I don’t know how long I’ve been out of the loop, but there’s a new (to me) word that has been coined to describe yet another public relations tactic perceived to be self-serving and just short of repugnant. That word is “slactkvism.”
According to the Urban Dictionary (that you can contribute to if you want – it’s a kind of wiki), the term first appeared in 2003 and they define it as follows…
…The act of participating in obviously pointless activities as an expedient alternative to actually expending effort to fix a problem.
Evidently, at lest according to Anne Landman’s blog on PR Watch, much of what PR people do in the name of corporate sponsorship would fall into that category. Indeed, she believes that cause-related marketing falls into this category. She does, however, allow that “most slacktivist individuals are probably genuinely well-meaning people who just don’t take the time to think about the value, or lack thereof, of their actions. They’re looking for an easy way to feel like they’re making a difference, and let’s face it — how damaging is it anyway to wear a rubber wristband or slap a magnetic ribbon on your car?”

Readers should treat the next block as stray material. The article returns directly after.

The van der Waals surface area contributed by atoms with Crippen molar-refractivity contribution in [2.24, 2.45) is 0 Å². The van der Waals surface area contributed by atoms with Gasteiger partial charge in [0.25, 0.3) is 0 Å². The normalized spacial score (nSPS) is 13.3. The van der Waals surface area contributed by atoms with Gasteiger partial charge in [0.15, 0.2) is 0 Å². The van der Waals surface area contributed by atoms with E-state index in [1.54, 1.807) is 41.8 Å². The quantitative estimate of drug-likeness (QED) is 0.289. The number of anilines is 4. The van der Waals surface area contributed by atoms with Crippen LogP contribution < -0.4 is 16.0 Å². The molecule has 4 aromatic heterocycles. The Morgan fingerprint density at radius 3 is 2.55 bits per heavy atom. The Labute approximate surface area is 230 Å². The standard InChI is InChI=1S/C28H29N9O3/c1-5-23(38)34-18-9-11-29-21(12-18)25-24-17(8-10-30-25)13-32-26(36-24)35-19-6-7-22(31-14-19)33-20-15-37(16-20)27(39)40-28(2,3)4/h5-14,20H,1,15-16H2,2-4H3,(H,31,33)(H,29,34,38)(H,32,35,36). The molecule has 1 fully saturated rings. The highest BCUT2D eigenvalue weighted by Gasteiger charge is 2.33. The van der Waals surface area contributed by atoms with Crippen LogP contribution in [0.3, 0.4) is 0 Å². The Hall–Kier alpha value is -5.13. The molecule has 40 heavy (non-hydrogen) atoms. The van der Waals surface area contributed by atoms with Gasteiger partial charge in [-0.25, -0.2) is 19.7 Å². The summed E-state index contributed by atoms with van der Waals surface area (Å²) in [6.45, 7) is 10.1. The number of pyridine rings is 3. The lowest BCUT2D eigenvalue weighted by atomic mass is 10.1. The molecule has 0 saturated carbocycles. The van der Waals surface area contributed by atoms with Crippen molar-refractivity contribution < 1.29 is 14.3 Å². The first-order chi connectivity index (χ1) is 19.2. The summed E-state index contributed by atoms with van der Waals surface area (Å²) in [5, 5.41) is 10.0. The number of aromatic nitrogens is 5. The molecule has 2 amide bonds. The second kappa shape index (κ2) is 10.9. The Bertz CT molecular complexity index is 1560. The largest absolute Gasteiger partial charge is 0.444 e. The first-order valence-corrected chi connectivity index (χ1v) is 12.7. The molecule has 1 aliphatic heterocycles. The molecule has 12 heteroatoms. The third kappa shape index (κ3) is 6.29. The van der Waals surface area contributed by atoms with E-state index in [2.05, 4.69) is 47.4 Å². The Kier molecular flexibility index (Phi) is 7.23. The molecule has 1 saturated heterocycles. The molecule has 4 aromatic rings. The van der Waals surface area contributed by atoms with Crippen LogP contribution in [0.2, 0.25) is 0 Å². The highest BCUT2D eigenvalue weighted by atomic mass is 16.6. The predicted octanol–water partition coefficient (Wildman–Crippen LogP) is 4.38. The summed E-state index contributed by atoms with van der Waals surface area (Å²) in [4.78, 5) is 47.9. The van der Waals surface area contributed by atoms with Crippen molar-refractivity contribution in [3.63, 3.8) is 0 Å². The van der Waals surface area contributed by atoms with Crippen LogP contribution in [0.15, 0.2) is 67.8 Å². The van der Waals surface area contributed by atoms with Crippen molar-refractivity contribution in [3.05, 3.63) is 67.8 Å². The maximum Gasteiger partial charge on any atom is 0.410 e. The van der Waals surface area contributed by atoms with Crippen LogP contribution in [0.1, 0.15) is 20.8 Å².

I agree with her, though that we cannot dismiss this too lightly. Are our so-called good deeds on behalf of clients and employers nothing more than window-dressing? I’d wager that on many, if not most occasions, that is spot on.
From an ethical perspective, it would be in our best interests both personally and professionally to adhere to one of the pillars of ethical public communication: Do good. That means doing real ‘good’ for the community, not the kind of ‘good’ that gets the high profile headlines. Look around. I think there may be more for us to do than slapping yet another ribbon on another product.